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Wicked Mystic > Lithium > Reviews
Wicked Mystic - Lithium

Finding middle ground between prog and power metal - 89%

Agonymph, April 2nd, 2017
Written based on this version: 2002, CD, Mausoleum Records

Sometimes unexpected breakups inadvertently mean that bands go out while they’re at their peaks. Yours truly was thoroughly impressed with Wicked Mystic’s sophomore album ‘Lithium’, but before they could properly promote the record, the band had already broken up. And that means that outside of the Netherlands, not many people could acquaint themselves with this highly interesting hybrid of progressive and power metal. During those days, it wasn’t easy to find a record in the genre with such a perfect balance of melody and variation in the songwriting department. Easily one of the best Dutch metal records of all time.

Compared to its excellent predecessor ‘The Paramount Question’, ‘Lithium’ is more concise and a little more aggressive, but the general sound is similar. Specifically, this means the songs are shorter, but not simpler. Within the songs, quite a lot of things happen, but they never end up sounding disjointed. In addition, some of the album’s best moments are not in the riffs – despite their obvious quality – but in the clean and acoustic guitar passages, that the quintet seems to be quite liberal with. This may cause the album to sound a little busy at times, but that generally is its strength.

Two of the songs are even largely acoustic. ‘The Reverie’ is a beautiful, folky ballad with some excellent fretless bass work by Erik Schut, but the most wonderful acoustic work can be heard on the breathtaking closing track ‘Last Honesty’, which tells the story of a wrongfully convicted death row inmate through an immaculate build-up. Some acoustic guitar solos pop up from time to time, with those near the end of the strong heavy metal track ‘Inborn Jester’ standing out most. The heavier ‘Mournful Rhymes’ and the euphoric ‘Hollow Phrase’ profit from extended clean sections with fantastic lead guitar work by Niels Kuenen and Harald te Grotenhuis.

On the more aggressive side of things, there is the relatively speedy ‘Calm Despair’, which builds from a high-speed twin guitar intro to a song with driving rhythms and great vocals by Remko Roes, who draws parallels to Ronnie James Dio and Tad Morose’s Urban breed. ‘Knight Errant’ is the song that demands most versatility from him – from the more aggressive opening to the harmonies of the chorus. Opening track ‘Toxemia’ is easily the most modern song on the record and while it’s good, it’s probably not the best song to open with, as it’s a bit misleading.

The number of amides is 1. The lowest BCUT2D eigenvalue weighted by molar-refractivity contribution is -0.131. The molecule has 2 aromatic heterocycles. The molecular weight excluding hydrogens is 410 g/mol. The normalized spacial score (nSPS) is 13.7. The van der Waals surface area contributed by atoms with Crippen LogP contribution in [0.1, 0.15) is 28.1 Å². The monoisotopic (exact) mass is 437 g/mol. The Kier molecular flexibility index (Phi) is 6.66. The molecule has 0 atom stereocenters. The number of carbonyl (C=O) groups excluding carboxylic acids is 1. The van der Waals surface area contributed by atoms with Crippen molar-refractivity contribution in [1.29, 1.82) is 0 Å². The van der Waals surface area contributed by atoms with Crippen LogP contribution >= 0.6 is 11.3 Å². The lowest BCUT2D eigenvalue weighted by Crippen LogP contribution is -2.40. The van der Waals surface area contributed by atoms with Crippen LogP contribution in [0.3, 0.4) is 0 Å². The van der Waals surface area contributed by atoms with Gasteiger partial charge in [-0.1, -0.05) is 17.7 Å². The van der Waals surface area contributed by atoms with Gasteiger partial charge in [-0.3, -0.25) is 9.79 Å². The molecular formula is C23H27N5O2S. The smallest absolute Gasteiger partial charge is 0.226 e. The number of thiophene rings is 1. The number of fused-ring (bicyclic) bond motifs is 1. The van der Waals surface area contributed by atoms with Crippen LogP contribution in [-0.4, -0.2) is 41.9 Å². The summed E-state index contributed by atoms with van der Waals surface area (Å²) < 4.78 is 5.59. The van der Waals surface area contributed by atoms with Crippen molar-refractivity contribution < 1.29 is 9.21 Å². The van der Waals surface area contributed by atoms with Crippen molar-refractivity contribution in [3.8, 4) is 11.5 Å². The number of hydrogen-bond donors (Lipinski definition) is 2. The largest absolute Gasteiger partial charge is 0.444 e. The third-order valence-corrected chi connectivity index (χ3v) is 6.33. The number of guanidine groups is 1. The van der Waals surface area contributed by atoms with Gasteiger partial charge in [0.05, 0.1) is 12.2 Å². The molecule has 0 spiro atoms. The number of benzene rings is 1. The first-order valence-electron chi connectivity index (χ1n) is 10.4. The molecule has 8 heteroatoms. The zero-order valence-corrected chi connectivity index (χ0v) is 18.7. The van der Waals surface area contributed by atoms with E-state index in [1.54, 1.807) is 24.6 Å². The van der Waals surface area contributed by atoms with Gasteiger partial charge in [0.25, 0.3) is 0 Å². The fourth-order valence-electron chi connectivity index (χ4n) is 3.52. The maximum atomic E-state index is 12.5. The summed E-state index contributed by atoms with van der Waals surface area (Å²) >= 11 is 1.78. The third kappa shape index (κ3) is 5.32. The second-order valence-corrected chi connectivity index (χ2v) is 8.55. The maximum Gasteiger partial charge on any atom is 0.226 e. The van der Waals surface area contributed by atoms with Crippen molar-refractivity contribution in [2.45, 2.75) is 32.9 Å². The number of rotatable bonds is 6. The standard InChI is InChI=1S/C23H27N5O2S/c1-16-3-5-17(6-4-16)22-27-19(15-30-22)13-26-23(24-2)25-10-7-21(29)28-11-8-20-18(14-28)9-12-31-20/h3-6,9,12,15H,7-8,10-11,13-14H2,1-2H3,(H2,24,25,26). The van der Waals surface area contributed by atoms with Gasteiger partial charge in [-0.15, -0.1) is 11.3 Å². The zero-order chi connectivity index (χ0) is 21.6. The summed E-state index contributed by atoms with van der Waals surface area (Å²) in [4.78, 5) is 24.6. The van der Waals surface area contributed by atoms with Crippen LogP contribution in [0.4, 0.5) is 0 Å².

Wicked Mystic recently had a brief reunion with one of their early line-ups, mostly focusing on the more aggressive thrash metal leanings of their early work. While it was a pleasant listen, ‘The Paramount Question’ and ‘Lithium’ were without any doubt the albums that showed the band from their more unique side. To call this progressive metal would give people the wrong impression of what the music sounds like, but it is a fact that Wicked Mystic didn’t let itself be limited by what was expected from contemporary power metal bands at the time. Worth a listen if you are into Iced Earth’s more adventurous material.

Recommended tracks: ‘Last Honesty’, ‘Inborn Jester’, ‘Hollow Phrase’

Originally written for my Kevy Metal weblog.

Blind Purchases, part 1 - 55%

Ribos, January 21st, 2010

Back before I discovered this website, there was a brief period of time in which I was buying metal albums without a damn clue of what I was getting. While I could have done a lot worse, there are very few of these discs that I still listen to on a regular basis. Of course, it’s questionable as to whether the Archives would have been able to help me on some of these: most of them were used copies of rather obscure bands no one gives a shit about (and usually for good reason). While this was a cheap way to expand my collection, it would have been useful to know what I was spending my money on. Thus, I’m going to write a series of reviews for these albums, in the off-chance someone finds the information useful.

This is, of course, the first in that series, but it is neither the best nor the worst. There’s no real rhyme or reason to the ordering of this series of reviews. This isn’t really relevant or necessary information, but it provides a nice parallel to the album at hand. Wicked Mystic is a power/”thrash” metal band that no one really knows or cares about, and probably could have never existed without any impact on the metal world. In short, they were entirely unremarkable, despite their attempts to stand out amongst the hundreds or thousands of other bands getting signed to smaller labels around the turn of the millennium.